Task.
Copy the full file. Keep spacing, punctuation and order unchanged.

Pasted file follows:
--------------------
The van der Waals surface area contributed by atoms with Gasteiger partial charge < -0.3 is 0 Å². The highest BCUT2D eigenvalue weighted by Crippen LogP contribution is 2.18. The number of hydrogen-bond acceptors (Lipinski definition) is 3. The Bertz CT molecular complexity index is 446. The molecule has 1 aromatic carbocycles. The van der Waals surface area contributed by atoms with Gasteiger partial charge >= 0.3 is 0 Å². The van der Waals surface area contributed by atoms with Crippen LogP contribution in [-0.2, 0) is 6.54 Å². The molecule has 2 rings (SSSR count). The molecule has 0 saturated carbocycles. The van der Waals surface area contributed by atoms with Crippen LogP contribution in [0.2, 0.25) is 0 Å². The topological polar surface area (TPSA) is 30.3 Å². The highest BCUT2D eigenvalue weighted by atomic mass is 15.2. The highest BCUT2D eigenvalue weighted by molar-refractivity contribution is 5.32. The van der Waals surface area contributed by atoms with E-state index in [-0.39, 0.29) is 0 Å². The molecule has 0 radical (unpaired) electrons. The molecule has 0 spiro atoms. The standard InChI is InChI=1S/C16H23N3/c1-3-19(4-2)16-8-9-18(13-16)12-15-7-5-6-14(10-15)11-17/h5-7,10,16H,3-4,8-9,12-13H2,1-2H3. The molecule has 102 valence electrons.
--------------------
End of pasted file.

The van der Waals surface area contributed by atoms with Gasteiger partial charge < -0.3 is 0 Å². The highest BCUT2D eigenvalue weighted by Crippen LogP contribution is 2.18. The number of hydrogen-bond acceptors (Lipinski definition) is 3. The Bertz CT molecular complexity index is 446. The molecule has 1 aromatic carbocycles. The van der Waals surface area contributed by atoms with Gasteiger partial charge >= 0.3 is 0 Å². The van der Waals surface area contributed by atoms with Crippen LogP contribution in [-0.2, 0) is 6.54 Å². The molecule has 2 rings (SSSR count). The molecule has 0 saturated carbocycles. The van der Waals surface area contributed by atoms with Crippen LogP contribution in [0.2, 0.25) is 0 Å². The topological polar surface area (TPSA) is 30.3 Å². The highest BCUT2D eigenvalue weighted by atomic mass is 15.2. The highest BCUT2D eigenvalue weighted by molar-refractivity contribution is 5.32. The van der Waals surface area contributed by atoms with E-state index in [-0.39, 0.29) is 0 Å². The molecule has 0 radical (unpaired) electrons. The molecule has 0 spiro atoms. The standard InChI is InChI=1S/C16H23N3/c1-3-19(4-2)16-8-9-18(13-16)12-15-7-5-6-14(10-15)11-17/h5-7,10,16H,3-4,8-9,12-13H2,1-2H3. The molecule has 102 valence electrons.